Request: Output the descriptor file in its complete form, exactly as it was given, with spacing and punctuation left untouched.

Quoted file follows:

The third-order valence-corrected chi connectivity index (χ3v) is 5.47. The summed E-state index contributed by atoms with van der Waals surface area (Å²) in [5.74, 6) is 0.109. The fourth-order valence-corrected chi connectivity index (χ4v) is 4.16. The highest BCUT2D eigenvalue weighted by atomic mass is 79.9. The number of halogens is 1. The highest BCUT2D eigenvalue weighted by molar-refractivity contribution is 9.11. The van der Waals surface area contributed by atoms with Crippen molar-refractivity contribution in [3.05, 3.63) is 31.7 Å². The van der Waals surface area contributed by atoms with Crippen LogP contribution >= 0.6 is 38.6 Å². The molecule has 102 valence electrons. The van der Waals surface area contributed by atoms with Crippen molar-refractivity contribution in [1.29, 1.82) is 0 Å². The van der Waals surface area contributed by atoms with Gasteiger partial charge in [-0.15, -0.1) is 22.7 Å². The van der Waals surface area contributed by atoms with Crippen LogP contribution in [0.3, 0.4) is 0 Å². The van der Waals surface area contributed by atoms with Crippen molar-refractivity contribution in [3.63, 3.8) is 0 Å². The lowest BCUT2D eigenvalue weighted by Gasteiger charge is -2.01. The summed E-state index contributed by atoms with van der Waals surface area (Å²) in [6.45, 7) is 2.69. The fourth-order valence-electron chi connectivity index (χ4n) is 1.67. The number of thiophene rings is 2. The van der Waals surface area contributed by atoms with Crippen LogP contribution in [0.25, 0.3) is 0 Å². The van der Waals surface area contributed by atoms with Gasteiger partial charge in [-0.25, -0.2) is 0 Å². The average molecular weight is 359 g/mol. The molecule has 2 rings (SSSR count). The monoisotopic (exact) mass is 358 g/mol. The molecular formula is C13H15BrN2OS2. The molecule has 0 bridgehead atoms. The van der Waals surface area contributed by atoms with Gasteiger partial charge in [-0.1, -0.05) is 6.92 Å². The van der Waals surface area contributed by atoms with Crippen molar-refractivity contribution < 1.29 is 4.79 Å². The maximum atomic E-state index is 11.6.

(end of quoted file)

The third-order valence-corrected chi connectivity index (χ3v) is 5.47. The summed E-state index contributed by atoms with van der Waals surface area (Å²) in [5.74, 6) is 0.109. The fourth-order valence-corrected chi connectivity index (χ4v) is 4.16. The highest BCUT2D eigenvalue weighted by atomic mass is 79.9. The number of halogens is 1. The highest BCUT2D eigenvalue weighted by molar-refractivity contribution is 9.11. The van der Waals surface area contributed by atoms with Crippen molar-refractivity contribution in [3.05, 3.63) is 31.7 Å². The van der Waals surface area contributed by atoms with Crippen LogP contribution >= 0.6 is 38.6 Å². The molecule has 102 valence electrons. The van der Waals surface area contributed by atoms with Crippen molar-refractivity contribution in [1.29, 1.82) is 0 Å². The van der Waals surface area contributed by atoms with Gasteiger partial charge in [-0.15, -0.1) is 22.7 Å². The van der Waals surface area contributed by atoms with Crippen LogP contribution in [0.3, 0.4) is 0 Å². The van der Waals surface area contributed by atoms with Crippen molar-refractivity contribution in [3.63, 3.8) is 0 Å². The lowest BCUT2D eigenvalue weighted by Gasteiger charge is -2.01. The summed E-state index contributed by atoms with van der Waals surface area (Å²) in [6.45, 7) is 2.69. The fourth-order valence-electron chi connectivity index (χ4n) is 1.67. The number of thiophene rings is 2. The van der Waals surface area contributed by atoms with Crippen LogP contribution in [0.25, 0.3) is 0 Å². The van der Waals surface area contributed by atoms with Gasteiger partial charge in [-0.25, -0.2) is 0 Å². The average molecular weight is 359 g/mol. The molecule has 2 rings (SSSR count). The monoisotopic (exact) mass is 358 g/mol. The molecular formula is C13H15BrN2OS2. The molecule has 0 bridgehead atoms. The van der Waals surface area contributed by atoms with Gasteiger partial charge in [-0.1, -0.05) is 6.92 Å². The van der Waals surface area contributed by atoms with Crippen molar-refractivity contribution < 1.29 is 4.79 Å². The maximum atomic E-state index is 11.6.